The flow of people and resources across this area now is so continuous, it’s possible to completely forget these were borderlands, apart from the heritage markers that punctuate the landscape (and make it seem this land only had something called history in 1860-65). Yet the areas I'm traveling between declared themselves separate nations more recently than the US and Mexico. ‘Mexicans continue to migrate as they have for millennia but now across the arbitrary border that was established in the US war against Mexico in 1846-8’ (Dunbar-Ortiz) in which the US gained over half the territory which had comprised Mexico. We should not assume that the borders we see today are inevitable, just or fixed.  

I left Charlottesville in the shadow of Jefferson’s Monticello; in 1801 he had hoped, ‘it is impossible not to look forward to distant times when our rapid multiplication will expand itself beyond those limits and cover the whole northern if not the southern continent with a people speaking the same language and government in a similar form by similar laws’ (Dunbar-Ortiz). This is the dream of a colonist in an expanding empire. In myriad ways, this dream has come to pass, and immigrants from Central and South America who arrive in largest numbers also come from countries suffering punishing imperialist policies from the US which disadvantage farmers and others and force immigrants to seek a living elsewhere (Mexico, Guatemala, El Salvador, Honduras, see a NYT chart here/ this phenomenon is the argument of Juan Gonzalez’s Harvest of Empire).

This is what is between Virginia and New Hampshire— borders, tragedies, farms holding on, people and land with stories, movement and exchange. This is what has accumulated in these places, and by bike I’m not permitted to forget.

3/ People

I have been under the impression that I need to fly to faraway places to have unpredictable adventures, meet people strange to me, see new plants and animals, and learn about unknown histories. This is patently not the case, and makes me notice the connection between US people’s long-distance travel, and our lack of understanding of habitats near to us. Being on an adventure is truly a state of mind— a willingness to seek kindness from strangers, show curiosity and humility, request directions, ask for water, ask for a place to sleep. It’s my impression that many people really wish to give what they can when the need is before them, but so often the need feels so far away. In going by bike, I am able to enter into a gift economy in which I can reciprocate through providing company, attention, and one day paying hospitality forward. I go slow enough to either say hello or choose not to but each time not saying hello is an individual choice and I must think about why. I read historical markers and hear the full length of bird songs and know which way the wind is coming from.

The geographies of this country have been built around people wanting to meet each other, or, more often, not. Virginia governor Spotswood put together a pioneering expedition in the early 1700s called the Knights of the Golden Horseshoe to investigate the exploitable resources which could be stolen from this region, and one of the land plots claimed became James Madison’s plantation Montpelier. The farmland I traveled through in northwest Virginia was settled by German indentured laborers who, upon completing seven years of servitude, were given European permission to squat on Indigenous land. They were ‘given’ plots on the ‘wild’ frontier to serve as a buffer between English settlers in eastern Virginia and Indigenous nations westward of the Shenandoah valley. The houses that I stayed in along this route were in their particular places because of someone’s fear of frontier, border, otherness, and contact. Biking leads me to make continuous choices about how my personal geographies intersect with those of settlers and indigenous people different from myself.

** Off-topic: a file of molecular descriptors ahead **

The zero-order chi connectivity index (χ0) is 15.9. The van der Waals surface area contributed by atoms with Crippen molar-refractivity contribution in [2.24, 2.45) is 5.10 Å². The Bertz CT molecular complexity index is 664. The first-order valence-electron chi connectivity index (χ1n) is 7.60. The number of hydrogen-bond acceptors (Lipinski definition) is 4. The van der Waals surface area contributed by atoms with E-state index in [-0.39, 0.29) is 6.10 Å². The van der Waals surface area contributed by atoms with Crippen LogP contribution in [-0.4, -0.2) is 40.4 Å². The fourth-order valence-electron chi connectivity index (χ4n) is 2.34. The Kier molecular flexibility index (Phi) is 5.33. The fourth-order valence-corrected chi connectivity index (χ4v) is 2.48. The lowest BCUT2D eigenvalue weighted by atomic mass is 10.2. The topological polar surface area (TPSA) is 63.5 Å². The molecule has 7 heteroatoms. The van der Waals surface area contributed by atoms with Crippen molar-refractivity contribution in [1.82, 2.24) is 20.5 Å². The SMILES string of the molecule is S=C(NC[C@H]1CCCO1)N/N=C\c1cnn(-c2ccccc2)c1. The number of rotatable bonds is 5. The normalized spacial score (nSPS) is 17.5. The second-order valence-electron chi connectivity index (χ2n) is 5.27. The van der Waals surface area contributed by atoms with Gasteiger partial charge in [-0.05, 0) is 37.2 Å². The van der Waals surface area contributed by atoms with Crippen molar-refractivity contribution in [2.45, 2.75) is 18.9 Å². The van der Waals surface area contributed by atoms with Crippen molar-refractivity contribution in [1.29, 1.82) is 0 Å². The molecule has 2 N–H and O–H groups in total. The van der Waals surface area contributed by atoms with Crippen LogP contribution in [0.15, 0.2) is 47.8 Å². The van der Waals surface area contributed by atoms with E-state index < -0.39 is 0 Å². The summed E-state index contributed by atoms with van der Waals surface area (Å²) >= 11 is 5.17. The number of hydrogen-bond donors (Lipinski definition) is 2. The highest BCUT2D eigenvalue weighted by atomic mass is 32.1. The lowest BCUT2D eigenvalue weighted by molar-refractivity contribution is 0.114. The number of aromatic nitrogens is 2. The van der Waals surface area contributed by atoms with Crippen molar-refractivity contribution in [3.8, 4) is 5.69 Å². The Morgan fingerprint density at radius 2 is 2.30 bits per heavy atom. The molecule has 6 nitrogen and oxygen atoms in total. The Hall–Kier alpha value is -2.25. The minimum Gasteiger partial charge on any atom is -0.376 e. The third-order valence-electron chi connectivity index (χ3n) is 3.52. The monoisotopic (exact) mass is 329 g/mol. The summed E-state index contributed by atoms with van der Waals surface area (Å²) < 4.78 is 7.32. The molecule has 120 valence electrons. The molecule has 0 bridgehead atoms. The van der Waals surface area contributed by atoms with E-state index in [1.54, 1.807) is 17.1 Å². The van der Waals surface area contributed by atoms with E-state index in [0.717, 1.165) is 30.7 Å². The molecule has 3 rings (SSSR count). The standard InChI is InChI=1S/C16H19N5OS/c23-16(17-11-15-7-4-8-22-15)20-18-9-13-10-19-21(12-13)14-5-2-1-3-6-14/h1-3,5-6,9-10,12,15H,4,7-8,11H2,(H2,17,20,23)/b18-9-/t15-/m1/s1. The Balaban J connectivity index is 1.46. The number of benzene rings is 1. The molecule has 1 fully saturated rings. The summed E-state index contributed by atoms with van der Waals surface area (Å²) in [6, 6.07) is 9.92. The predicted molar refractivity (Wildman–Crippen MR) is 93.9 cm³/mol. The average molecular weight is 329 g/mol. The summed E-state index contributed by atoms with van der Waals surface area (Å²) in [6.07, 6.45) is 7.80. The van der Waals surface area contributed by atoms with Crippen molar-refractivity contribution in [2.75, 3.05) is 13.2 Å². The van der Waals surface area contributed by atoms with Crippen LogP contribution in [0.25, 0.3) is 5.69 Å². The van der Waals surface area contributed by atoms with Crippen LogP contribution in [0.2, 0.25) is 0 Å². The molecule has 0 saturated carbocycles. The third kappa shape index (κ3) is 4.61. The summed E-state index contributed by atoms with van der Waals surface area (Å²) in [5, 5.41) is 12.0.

Finally, meeting people is a lesson in magic. There is still magic in this country. As I ride circles in glee in the West Virginia twilight with my new rear cassette that Scott helped me fit by his wood stove, there is still so much magic. I share a chili dinner on TV trays with two who took me in, who I just met, with Cricket the beagle at our feet. We watch NBC news covering the political dramas of unrepresentative legislators obscuring today’s earth and climate disasters, punctuated by advertisements for foods and pills which further distance us from our places, and an ‘inspirational’ news story of propaganda for Chevron on its dedication of a memorial park bench for a heartbroken father so we forget it was oil that fuelled the weapon which killed his son (a car). And still, in our sad and overwhelming state, people are such magic to each other. 

By bike, I want to take stock of these places, this country, right now, up close. 

‘The right scale in work gives power to affection. When one works beyond the reach of one’s love for the place one is working in and for, the things and creatures one is working with and among, then destruction inevitably results. An adequate local culture, among other things, keeps work within the reach of love.’ (Wendell Berry, ‘Out of your car, off your horse’)

Learning resources: Juan Gonzalez, Harvest of Empire: A History of Latinos in America (2nd ed. 2011)

Rodolfo Acuna, Occupied America: A History of Chicanos (8th ed. 2014)

Bill Bigelow, The Line Between Us: Teaching about the Border and Mexican Immigration (http://www.rethinkingschools.org/ProdDetails.asp?ID=9780942961317&d=toc)

Arturo Perez Torres, Wetback, The Undocumented Documentary (film)

Zinn Education Project: Teaching A People’s History (https://zinnedproject.org/) Recent work from No More Deaths:


‘By dropping food and water along migrant trails and by providing legal counsel to undocumented community members, we resist border militarization, deportations, and policies that contribute to death and disappearance in the US–Mexico borderlands.’ Sources for food systems statistics:



DONATE HERE to No More Deaths (No Mas Muertes): https://www.youcaring.com/nomoredeathsnomasmuertes-776276